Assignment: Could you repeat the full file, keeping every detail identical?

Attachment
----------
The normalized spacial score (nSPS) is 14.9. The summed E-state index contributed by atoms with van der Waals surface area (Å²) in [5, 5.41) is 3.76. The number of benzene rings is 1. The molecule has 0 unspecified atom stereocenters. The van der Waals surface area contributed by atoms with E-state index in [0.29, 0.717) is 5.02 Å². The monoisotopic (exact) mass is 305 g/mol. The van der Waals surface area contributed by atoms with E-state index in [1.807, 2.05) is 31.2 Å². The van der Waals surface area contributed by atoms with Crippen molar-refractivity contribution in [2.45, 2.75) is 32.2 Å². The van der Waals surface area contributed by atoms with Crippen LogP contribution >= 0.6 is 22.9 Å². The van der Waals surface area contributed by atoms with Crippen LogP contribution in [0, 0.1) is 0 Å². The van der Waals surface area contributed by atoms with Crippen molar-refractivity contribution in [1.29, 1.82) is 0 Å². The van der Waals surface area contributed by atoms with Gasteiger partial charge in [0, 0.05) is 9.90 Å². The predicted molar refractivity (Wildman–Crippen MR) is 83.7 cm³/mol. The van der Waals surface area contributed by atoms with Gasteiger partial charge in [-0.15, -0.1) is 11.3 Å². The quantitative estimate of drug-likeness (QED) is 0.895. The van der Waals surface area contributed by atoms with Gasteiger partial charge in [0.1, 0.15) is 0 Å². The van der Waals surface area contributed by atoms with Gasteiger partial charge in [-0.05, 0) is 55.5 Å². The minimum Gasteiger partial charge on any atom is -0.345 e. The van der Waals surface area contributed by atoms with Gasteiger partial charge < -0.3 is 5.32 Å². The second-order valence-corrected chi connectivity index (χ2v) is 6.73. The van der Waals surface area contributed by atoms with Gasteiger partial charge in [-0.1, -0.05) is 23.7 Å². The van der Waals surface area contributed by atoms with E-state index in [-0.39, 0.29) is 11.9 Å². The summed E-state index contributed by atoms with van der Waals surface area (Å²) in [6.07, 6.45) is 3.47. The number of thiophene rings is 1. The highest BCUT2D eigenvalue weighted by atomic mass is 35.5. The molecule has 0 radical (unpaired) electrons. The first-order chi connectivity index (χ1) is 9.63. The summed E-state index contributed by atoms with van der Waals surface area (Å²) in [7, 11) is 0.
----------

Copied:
The normalized spacial score (nSPS) is 14.9. The summed E-state index contributed by atoms with van der Waals surface area (Å²) in [5, 5.41) is 3.76. The number of benzene rings is 1. The molecule has 0 unspecified atom stereocenters. The van der Waals surface area contributed by atoms with E-state index in [0.29, 0.717) is 5.02 Å². The monoisotopic (exact) mass is 305 g/mol. The van der Waals surface area contributed by atoms with E-state index in [1.807, 2.05) is 31.2 Å². The van der Waals surface area contributed by atoms with Crippen molar-refractivity contribution in [2.45, 2.75) is 32.2 Å². The van der Waals surface area contributed by atoms with Crippen LogP contribution >= 0.6 is 22.9 Å². The van der Waals surface area contributed by atoms with Crippen LogP contribution in [0, 0.1) is 0 Å². The van der Waals surface area contributed by atoms with Crippen molar-refractivity contribution in [1.29, 1.82) is 0 Å². The van der Waals surface area contributed by atoms with Gasteiger partial charge in [0, 0.05) is 9.90 Å². The predicted molar refractivity (Wildman–Crippen MR) is 83.7 cm³/mol. The van der Waals surface area contributed by atoms with Gasteiger partial charge in [-0.15, -0.1) is 11.3 Å². The quantitative estimate of drug-likeness (QED) is 0.895. The van der Waals surface area contributed by atoms with Gasteiger partial charge in [0.1, 0.15) is 0 Å². The van der Waals surface area contributed by atoms with Gasteiger partial charge in [-0.05, 0) is 55.5 Å². The minimum Gasteiger partial charge on any atom is -0.345 e. The van der Waals surface area contributed by atoms with Gasteiger partial charge < -0.3 is 5.32 Å². The second-order valence-corrected chi connectivity index (χ2v) is 6.73. The van der Waals surface area contributed by atoms with Gasteiger partial charge in [-0.1, -0.05) is 23.7 Å². The van der Waals surface area contributed by atoms with E-state index in [-0.39, 0.29) is 11.9 Å². The summed E-state index contributed by atoms with van der Waals surface area (Å²) in [6.07, 6.45) is 3.47. The number of thiophene rings is 1. The highest BCUT2D eigenvalue weighted by atomic mass is 35.5. The molecule has 0 radical (unpaired) electrons. The first-order chi connectivity index (χ1) is 9.63. The summed E-state index contributed by atoms with van der Waals surface area (Å²) in [7, 11) is 0.